The differential value created by talented employees in a hyper-competitive and complex global economy has made talent management a strategic priority for organisations. Staff retention has long been a concern for businesses, and now with Brexit throwing up so many uncertainties, this concern has only heightened. Organisations of all sizes across public, private and not-for-profit sectors look at employee engagement, perks/benefits and now, the full employee experience to attract, motivate and retain talented people. Talent management has been advocated as an important strategy to retain talented employees.
To get to the bottom of what compels employees to stay at their organisations is presented in form of five indicators based upon the analysis conducted by people insight on extensive database:
Purpose - the reason the organisation exists
Enablement — Conditions that enable us to do our job well
Autonomy — How much we can influence our work and health circumstances
Reward — How fulfilled, valued and rewarded we feel
Leadership — How much leaders listen, support and enable positive change
The resulting model was statistically significant and found several positive correlations, meaning the more people answered “agree” to these questions, the more they would still like to be working for their organisation in two years’ time.
The number one reason employees stay is company purpose. It’s become clear employees are seeking fulfilment and meaning from their work. They want their work to provide value and their organisation to stand for something important. This theory is backed up by a number of studies and sources. Harvard Business Review revealed 90% of employees are willing to earn less money to do more meaningful work and a 2016 Cone Communications study showed 75% of millennials are willing to take a pay cut to work for a socially responsible company. In 2018, Forbes went on to discuss how company purpose defines an organisation's value in society, with Inc pointing out how company purpose can increase returns by 400%.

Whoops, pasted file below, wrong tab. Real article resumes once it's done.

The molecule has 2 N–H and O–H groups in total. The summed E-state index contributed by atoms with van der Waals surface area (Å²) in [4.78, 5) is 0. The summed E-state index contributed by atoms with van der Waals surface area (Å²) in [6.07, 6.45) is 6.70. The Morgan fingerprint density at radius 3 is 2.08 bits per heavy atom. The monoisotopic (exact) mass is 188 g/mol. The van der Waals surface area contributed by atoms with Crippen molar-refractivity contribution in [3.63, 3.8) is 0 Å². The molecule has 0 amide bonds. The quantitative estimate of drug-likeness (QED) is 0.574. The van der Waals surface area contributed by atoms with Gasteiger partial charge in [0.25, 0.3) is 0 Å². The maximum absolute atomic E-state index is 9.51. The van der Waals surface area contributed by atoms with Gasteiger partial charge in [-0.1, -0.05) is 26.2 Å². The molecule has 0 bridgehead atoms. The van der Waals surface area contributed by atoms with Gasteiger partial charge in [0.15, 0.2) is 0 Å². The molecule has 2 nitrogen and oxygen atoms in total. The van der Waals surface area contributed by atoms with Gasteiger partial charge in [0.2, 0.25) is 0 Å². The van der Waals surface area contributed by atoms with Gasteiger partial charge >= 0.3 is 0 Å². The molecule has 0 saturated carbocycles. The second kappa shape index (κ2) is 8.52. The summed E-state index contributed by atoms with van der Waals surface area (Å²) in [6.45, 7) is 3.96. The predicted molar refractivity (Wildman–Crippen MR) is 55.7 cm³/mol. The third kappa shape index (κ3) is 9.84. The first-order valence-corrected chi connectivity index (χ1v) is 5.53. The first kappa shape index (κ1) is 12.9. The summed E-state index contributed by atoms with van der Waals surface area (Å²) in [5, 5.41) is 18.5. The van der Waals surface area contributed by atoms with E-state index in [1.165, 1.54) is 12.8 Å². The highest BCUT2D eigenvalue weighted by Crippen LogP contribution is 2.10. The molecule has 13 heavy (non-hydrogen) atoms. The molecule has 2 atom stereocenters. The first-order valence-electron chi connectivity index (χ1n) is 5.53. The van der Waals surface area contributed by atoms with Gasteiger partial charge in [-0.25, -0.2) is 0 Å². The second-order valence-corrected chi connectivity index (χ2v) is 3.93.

Furthermore, Mercer's Global Talent Trends Study of over 7,600 business executives, HR leaders and employees found employees crave a sense of purpose. The study showed employees feel more professionally and personally fulfilled when their company can clearly define its’ purpose. Employees need a clear idea of what the company culture and values are so that they can align with it.
Complex Factors Influence Retention
There are further complications when it comes to the war for talent, including Brexit, an ageing workforce, a multi-generational workforce and the impending industry 4.0. What’s clear is hiring managers have a lot to consider when it comes to recruitment and staff retention. They aren’t just thinking about salary but also opportunities for advancement, training and development, flexibility, company brand and, importantly, a purpose-driven career.
Carrie Wootten, Managing Director at Rise, works with broadcast companies to encourage diversity in the industry. She has found the best way to retain women in the broadcast technology sector is to support their professional aspirations with an award-winning mentoring programme. Development is a staff retention method used by Spector, a tech company that delivers IT support and reliable cybersecurity. Spector’s Technical Director, Ger Whitehead, says “We differentiate ourselves by offering a structured learning path catered to the individual and a clear path to help them achieve success for their career.”
Autonomy, or having an element of control over one’s work, is a key factor that drives employee engagement. It’s not surprising people want a say in decisions that affect them or channels to express their opinions and ideas. Developing a comprehensive listening strategy means considering all the ways that you can involve, listen and respond to your people.